CHICAGO — The Minnesota attorney general’s office and lawyers representing state retirees in a lawsuit challenging benefit cuts will lay out their cases by the end of the month in summary judgment motions that seek a quick ruling.

A hearing during which both sides will argue their cases is set for March 22. The case is advancing as some local and state officials across the country have raised the specter of cutting what retirees believe are their vested pension rights to deal with deficits and growing unfunded pension liabilities.

At a hearing in September, Ramsey County District Court Judge Gregg Johnson heard initial arguments in the case in response to the attorney general office’s request that the lawsuit be dismissed. Johnson allowed the case to continue.

The attorney general is representing the defendants, which include the state, the pension funds, their top managers, and former Gov. Tim Pawlenty.

“The case is proceeding and both sides will file motions for summary judgment by the end of the month,” said Stephen Pincus, an attorney with Stember Feinstein Doyle Payne & Cordes LLC, which is representing the Minnesota retirees. The firm is also representing retirees involved in similar lawsuits pending in Colorado and South Dakota.

The lawsuit was filed May 17 after state legislation was enacted limiting future benefit increases for participants in the funds covering teachers, state employees, and local government ­employees.

The law signed last May eliminated a 2.5% annual increase in benefits. It lowered annual increases to a range of 0% to 2%, and in most cases those limits remain in place until the pension achieves a 90% funded ratio.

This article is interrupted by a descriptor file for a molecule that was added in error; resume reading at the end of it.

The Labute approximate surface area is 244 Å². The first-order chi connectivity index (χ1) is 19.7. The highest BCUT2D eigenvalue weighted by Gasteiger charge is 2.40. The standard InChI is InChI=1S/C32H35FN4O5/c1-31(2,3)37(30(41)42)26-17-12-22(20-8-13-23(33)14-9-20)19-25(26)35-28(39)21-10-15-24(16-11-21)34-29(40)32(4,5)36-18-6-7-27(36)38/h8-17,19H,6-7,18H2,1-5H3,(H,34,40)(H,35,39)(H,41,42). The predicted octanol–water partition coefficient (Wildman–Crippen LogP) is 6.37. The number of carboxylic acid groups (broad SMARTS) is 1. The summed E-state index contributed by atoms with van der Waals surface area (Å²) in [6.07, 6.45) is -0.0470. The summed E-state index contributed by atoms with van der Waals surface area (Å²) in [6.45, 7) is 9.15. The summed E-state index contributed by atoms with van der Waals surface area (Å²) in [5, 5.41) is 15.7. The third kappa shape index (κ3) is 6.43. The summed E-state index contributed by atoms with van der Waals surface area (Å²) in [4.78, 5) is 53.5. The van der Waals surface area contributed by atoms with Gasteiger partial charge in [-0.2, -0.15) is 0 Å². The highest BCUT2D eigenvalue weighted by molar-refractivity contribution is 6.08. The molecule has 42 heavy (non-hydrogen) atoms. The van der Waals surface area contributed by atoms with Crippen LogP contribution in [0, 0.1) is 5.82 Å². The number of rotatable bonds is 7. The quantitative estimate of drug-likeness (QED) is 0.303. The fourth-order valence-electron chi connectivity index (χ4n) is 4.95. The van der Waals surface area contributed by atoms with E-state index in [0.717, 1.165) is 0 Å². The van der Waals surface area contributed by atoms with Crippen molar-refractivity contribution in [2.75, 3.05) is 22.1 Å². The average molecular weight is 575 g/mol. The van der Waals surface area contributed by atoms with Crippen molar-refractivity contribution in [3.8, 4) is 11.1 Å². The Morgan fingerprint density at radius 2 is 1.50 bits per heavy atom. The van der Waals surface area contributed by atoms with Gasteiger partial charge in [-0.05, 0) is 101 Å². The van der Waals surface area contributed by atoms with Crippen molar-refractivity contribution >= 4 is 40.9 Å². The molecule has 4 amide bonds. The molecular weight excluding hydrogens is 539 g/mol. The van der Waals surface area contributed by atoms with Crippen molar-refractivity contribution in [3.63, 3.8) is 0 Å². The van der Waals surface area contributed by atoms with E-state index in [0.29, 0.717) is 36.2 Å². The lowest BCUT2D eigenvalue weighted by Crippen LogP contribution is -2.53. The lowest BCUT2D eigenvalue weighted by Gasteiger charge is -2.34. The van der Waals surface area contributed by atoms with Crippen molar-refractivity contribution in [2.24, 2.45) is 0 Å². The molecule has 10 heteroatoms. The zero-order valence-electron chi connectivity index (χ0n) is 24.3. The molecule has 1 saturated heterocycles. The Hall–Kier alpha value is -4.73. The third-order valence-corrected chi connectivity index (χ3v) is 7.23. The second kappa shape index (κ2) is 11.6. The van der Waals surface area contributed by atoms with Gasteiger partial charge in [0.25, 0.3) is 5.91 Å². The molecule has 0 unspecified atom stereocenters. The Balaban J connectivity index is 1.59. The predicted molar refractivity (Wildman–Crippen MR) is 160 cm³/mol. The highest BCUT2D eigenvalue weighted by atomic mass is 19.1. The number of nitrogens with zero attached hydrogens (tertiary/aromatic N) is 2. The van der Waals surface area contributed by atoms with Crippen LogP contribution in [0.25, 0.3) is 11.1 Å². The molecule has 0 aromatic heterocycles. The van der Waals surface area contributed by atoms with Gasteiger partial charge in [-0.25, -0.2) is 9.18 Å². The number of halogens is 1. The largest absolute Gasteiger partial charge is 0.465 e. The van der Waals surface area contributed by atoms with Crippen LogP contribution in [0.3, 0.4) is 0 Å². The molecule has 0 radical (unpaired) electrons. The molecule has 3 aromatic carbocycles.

The changes were among a series of reforms enacted that also increased employee contributions. The changes are expected to save the pension system $2 billion over the next five years.

The lawsuit argues the legislation violates both state and federal laws governing contractual obligations and the taking of private property for public use. Lawyers are seeking class-action status to represent an estimated 75,000 retirees.

Lawyers from the attorney general’s office contend the Legislature has authority to modify retirement benefits and that the formula governing benefit increases is not guaranteed as a contract in state statutes. The state also argued that the law does not violate laws governing the taking of private property because the legislation affects only future benefits, not benefits currently in hand.

Pincus said his firm has filed a motion for summary judgment in the Colorado case and the case survived a motion to dismiss.

The South Dakota case remains in the early stages. Legal documents in the Minnesota case can be found at minnesotapensions.com.

Elected officials, pension fund managers, and participants in the public pension sector are following the cases closely as more attention is paid to the strains unfunded pension liabilities pose to governments.

The Pew Center on States last year warned that states face a combined $1 trillion pension funding shortfall based on 2008 figures.

While many issuers have cut the benefits of future employees, they are increasingly looking at how to rein in rising costs for current retirees.

Lawyers in the Minnesota case contend the retirees honored their payment obligations and the state could have avoided the need to cut cost-of-living adjustments by slightly increasing its own contributions.

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